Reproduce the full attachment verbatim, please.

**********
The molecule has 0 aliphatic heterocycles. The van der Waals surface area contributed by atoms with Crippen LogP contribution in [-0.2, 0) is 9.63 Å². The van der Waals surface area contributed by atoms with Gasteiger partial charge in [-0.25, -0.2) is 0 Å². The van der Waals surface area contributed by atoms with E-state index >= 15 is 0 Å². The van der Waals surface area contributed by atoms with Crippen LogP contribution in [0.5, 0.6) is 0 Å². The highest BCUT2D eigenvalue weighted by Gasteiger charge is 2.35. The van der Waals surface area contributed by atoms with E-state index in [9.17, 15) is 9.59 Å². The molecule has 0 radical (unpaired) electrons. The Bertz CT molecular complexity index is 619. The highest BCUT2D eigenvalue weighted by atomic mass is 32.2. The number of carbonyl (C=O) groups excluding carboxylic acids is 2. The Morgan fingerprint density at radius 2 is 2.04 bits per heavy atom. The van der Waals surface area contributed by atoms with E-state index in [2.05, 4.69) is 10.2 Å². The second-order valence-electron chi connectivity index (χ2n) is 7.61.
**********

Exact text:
The molecule has 0 aliphatic heterocycles. The van der Waals surface area contributed by atoms with Crippen LogP contribution in [-0.2, 0) is 9.63 Å². The van der Waals surface area contributed by atoms with Gasteiger partial charge in [-0.25, -0.2) is 0 Å². The van der Waals surface area contributed by atoms with E-state index >= 15 is 0 Å². The van der Waals surface area contributed by atoms with Crippen LogP contribution in [0.5, 0.6) is 0 Å². The highest BCUT2D eigenvalue weighted by Gasteiger charge is 2.35. The van der Waals surface area contributed by atoms with E-state index in [9.17, 15) is 9.59 Å². The molecule has 0 radical (unpaired) electrons. The Bertz CT molecular complexity index is 619. The highest BCUT2D eigenvalue weighted by atomic mass is 32.2. The number of carbonyl (C=O) groups excluding carboxylic acids is 2. The Morgan fingerprint density at radius 2 is 2.04 bits per heavy atom. The van der Waals surface area contributed by atoms with E-state index in [2.05, 4.69) is 10.2 Å². The second-order valence-electron chi connectivity index (χ2n) is 7.61.